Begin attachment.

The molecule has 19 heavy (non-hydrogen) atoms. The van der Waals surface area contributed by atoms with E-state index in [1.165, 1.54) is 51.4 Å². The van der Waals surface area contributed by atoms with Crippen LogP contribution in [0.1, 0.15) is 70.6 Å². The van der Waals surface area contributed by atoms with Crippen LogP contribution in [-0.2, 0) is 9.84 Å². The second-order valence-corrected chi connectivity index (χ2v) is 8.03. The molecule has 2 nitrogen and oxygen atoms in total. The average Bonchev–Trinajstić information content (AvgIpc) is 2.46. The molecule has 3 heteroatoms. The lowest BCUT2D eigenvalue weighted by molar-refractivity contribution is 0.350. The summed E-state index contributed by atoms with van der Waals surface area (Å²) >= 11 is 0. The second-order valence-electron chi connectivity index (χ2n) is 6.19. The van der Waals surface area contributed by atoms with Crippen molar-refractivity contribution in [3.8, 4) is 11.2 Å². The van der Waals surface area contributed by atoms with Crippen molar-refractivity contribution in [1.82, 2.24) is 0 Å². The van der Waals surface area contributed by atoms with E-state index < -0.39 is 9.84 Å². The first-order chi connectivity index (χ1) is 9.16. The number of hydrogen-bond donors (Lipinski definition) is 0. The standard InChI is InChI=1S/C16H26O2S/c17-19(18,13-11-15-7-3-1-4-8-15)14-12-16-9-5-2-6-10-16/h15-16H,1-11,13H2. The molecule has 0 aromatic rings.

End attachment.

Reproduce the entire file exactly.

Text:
The molecule has 19 heavy (non-hydrogen) atoms. The van der Waals surface area contributed by atoms with E-state index in [1.165, 1.54) is 51.4 Å². The van der Waals surface area contributed by atoms with Crippen LogP contribution in [0.1, 0.15) is 70.6 Å². The van der Waals surface area contributed by atoms with Crippen LogP contribution in [-0.2, 0) is 9.84 Å². The second-order valence-corrected chi connectivity index (χ2v) is 8.03. The molecule has 2 nitrogen and oxygen atoms in total. The average Bonchev–Trinajstić information content (AvgIpc) is 2.46. The molecule has 3 heteroatoms. The lowest BCUT2D eigenvalue weighted by molar-refractivity contribution is 0.350. The summed E-state index contributed by atoms with van der Waals surface area (Å²) >= 11 is 0. The second-order valence-electron chi connectivity index (χ2n) is 6.19. The van der Waals surface area contributed by atoms with Crippen molar-refractivity contribution in [3.8, 4) is 11.2 Å². The van der Waals surface area contributed by atoms with Crippen molar-refractivity contribution in [1.82, 2.24) is 0 Å². The van der Waals surface area contributed by atoms with E-state index < -0.39 is 9.84 Å². The first-order chi connectivity index (χ1) is 9.16. The number of hydrogen-bond donors (Lipinski definition) is 0. The standard InChI is InChI=1S/C16H26O2S/c17-19(18,13-11-15-7-3-1-4-8-15)14-12-16-9-5-2-6-10-16/h15-16H,1-11,13H2. The molecule has 0 aromatic rings.